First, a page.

On the one hand, accommodationism can be seen to privilege the religious by giving them special exemptions from general laws that go against their principles which are not available to ordinary citizens who might also find the law appalling. Quakers in America get out of military service automatically but atheists would have to demonstrate the importance of their pacifism within a coherent sophisticated 'personal theology' that would satisfy a military review panel (which sounds as demanding as a PhD defence!). On the other hand, it can be seen to treat the religious as disabled by interpreting general laws as particularly burdening them, just as the current set up of our public transport system can be criticised for placing particular remediable burdens on those without majority-standard physical capacities. Accommodationism doesn't seem the right solution on either perspective, at least in the European tradition of liberalism.
First, Europeans tend to have more faith than Americans in politics rather than the courts to address our problems and conflicts, and that affects the form of European liberalism. The contents of a person's beliefs don't seem an appropriate matter for courts to evaluate (they have enough trouble with the relatively simple concepts of understanding and intention). In general the state should stay out of people's heads and law courts in particular don't seem to have the relevant expertise in psychology or theology that would make them an effective or fair instrument for such tests. Thus, Europeans tend to care more about getting our general laws and principles right. If anyone can give good arguments against their general reasonableness, we should change those parts of the law, not allow courts to create new group specific laws or exemptions.
John Locke proposed a principle of state neutrality that remains influential: If Latin is legal in schools, it should be legal in church. The European liberal simply inverses this principle to add that if Latin is legal in church, it should be legal in schools. E.g. if the sacramental use of peyote is to be permitted for anyone, a way must be found to make its legalisation a matter of a generally accessible principle i.e. available to all who wish to use it in a sacramental rather than purely recreational setting, without further examination of personal beliefs. Note that in this conception, the religious can be seen positively as pioneers whose sophisticated theology comes to the service of testing bad laws and generating new liberal principles, rather than as the foundation for a divisive identity politics.
Second, considering religions as disabilities, the European liberal sees accommodationism as potentially stigmatising, since the state identifies a person by their religious identity and the special burdens they bear. It is also gives an odd impression of religions, as something that just happens to you (like being hit by a truck and losing your legs), but also valuable to the individual (so society shouldn't try to cure you but cater to your new special needs). But leaving that contentious issue of free will and religion aside, it is surely far better to try to amend the failings of our social infrastructure towards a more universally accessible design (as we are now belatedly doing with our physical infrastructure in response to the legitimate challenges of the physically disabled). Accommodationism, which is strongly associated with judicial interpretation, would therefore be a last resort, after trying changes to general laws (and constitutions) with the pleasing democratic legitimacy that entails.
Nussbaum's responseHow does Nussbaum respond to these concerns, as expressed in the questions following her lecture? Not well in my view.
She first accuses Europe of having 'majority-blindness' in that the legitimate demands of members of the majority religion are invisible because already integrated into the institutions of the state. Even Denmark apparently, where only 4% of the population goes to church regularly, is to Nussbaum a majority Christian country because people still have church weddings and funerals. This really is not an adequate response to the empirical fact that most citizens in W. Europe don't give a damn (!) about religion - any religion - and are genuinely baffled by those who do. Even Turkey has been going through the same phenomenon, with pious Anatolians sweeping into Istanbul and upsetting the political mainstream's secular identity.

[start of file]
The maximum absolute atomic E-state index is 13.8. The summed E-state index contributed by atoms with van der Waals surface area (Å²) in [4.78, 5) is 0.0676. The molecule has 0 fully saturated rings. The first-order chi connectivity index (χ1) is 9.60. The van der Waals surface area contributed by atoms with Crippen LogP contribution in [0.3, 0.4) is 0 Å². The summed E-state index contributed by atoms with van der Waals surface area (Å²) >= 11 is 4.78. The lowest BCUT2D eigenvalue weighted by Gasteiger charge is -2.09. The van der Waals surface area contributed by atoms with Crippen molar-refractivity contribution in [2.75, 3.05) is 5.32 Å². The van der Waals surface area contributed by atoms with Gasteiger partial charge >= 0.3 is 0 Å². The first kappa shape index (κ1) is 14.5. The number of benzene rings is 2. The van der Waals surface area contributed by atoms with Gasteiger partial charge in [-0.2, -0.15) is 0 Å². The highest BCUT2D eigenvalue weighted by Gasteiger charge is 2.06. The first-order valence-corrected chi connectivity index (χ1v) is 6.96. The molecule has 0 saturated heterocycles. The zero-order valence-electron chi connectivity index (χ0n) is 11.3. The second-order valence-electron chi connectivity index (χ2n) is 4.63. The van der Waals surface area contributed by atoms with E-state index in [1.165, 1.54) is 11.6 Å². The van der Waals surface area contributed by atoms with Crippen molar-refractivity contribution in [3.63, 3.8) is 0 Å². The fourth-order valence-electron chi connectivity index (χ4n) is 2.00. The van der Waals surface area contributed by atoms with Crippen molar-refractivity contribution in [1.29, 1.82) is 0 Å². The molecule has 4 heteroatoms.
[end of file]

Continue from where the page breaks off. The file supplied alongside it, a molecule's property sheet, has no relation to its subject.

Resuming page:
Nussbaum then switches from religion to ethnicity and accuses Europe of being in the grip of an anti-immigrant reaction of fear and disgust, of having a "complacent love of homogeneity that is scared of real difference". Certainly some of the populist reaction to immigrants in Europe has had that character (although a recent Gallup poll suggests that in many European countries, Islamic citizens actually have more faith in their governments than the average citizen). But taking up this tack means that Nussbaum's whole argument about religion - and its special transcendental quality and centrality in the lives of people goes out of the window. This seems a thesis about multi-culturalism rather than religious accommodation. This also seems even further removed from Nussbaum's professional expertise in its sociological and political and specifically European orientation.
On changing laws rather than granting accommodations, Nussbaum simply says that it is impracticable. However, when she talks about disability she takes it for granted that we can and should redesign our public architecture towards universal design, and can changing a few laws be any more complicated or expensive than that?
ConclusionBefore trying to proffer us advice - or rather instruction - Nussbaum would do well to recognise that Europe has a different relationship to liberalism and religion than her American tradition. Since she claims to be a 'political liberal', committed to finding an overlapping political consensus rather than making comprehensive claims based on a controversial doctrine (i.e. US Democratic Party liberalism), she would do well to take a harder look at the different components available in European liberalism for an overlapping consensus on the protection of equal liberty of conscience. It will necessarily take a different form from America's: less Protestant, less religious, and less legalistic.
I posted this before the Ground Zero Mosque farrago really snowballed into the politicisation of Islam across America. After seeing how readily very large numbers of Americans and politicians turned against Islam, Muslims, and people from Muslim countries as a whole on the most spurious and prejudiced grounds it seems to me that Nussbaum is not only wrong about Europe's attitude to religion. She seems also to have misread America's attitude to heterodox religion - more like suspicious toleration than generous accommodation. And she seems to have overestimated the ability of America's constitutional protections to restrict and civilise intolerant populist sentiments.